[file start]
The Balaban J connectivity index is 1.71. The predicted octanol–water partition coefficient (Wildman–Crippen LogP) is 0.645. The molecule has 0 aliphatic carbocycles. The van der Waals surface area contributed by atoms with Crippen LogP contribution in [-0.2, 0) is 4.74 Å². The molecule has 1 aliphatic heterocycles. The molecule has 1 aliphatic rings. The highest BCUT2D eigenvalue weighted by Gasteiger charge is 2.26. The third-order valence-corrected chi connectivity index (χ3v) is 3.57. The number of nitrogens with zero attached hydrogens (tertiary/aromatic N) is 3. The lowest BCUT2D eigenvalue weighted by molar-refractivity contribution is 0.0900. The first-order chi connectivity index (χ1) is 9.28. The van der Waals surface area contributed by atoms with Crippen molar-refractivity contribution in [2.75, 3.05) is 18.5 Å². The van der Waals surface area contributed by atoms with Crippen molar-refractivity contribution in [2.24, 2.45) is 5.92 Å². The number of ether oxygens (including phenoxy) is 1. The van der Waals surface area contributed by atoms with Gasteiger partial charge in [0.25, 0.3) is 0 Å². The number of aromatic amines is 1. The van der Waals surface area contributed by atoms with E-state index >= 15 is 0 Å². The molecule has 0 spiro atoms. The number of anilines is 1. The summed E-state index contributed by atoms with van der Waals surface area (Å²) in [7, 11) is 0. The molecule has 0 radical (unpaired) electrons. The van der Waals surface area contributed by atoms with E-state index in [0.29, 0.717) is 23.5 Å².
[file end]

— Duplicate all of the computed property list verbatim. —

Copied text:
The Balaban J connectivity index is 1.71. The predicted octanol–water partition coefficient (Wildman–Crippen LogP) is 0.645. The molecule has 0 aliphatic carbocycles. The van der Waals surface area contributed by atoms with Crippen LogP contribution in [-0.2, 0) is 4.74 Å². The molecule has 1 aliphatic heterocycles. The molecule has 1 aliphatic rings. The highest BCUT2D eigenvalue weighted by Gasteiger charge is 2.26. The third-order valence-corrected chi connectivity index (χ3v) is 3.57. The number of nitrogens with zero attached hydrogens (tertiary/aromatic N) is 3. The lowest BCUT2D eigenvalue weighted by molar-refractivity contribution is 0.0900. The first-order chi connectivity index (χ1) is 9.28. The van der Waals surface area contributed by atoms with Crippen molar-refractivity contribution in [2.75, 3.05) is 18.5 Å². The van der Waals surface area contributed by atoms with Crippen molar-refractivity contribution in [2.24, 2.45) is 5.92 Å². The number of ether oxygens (including phenoxy) is 1. The van der Waals surface area contributed by atoms with Gasteiger partial charge in [0.25, 0.3) is 0 Å². The number of aromatic amines is 1. The van der Waals surface area contributed by atoms with E-state index >= 15 is 0 Å². The molecule has 0 spiro atoms. The number of anilines is 1. The summed E-state index contributed by atoms with van der Waals surface area (Å²) in [7, 11) is 0. The molecule has 0 radical (unpaired) electrons. The van der Waals surface area contributed by atoms with E-state index in [0.29, 0.717) is 23.5 Å².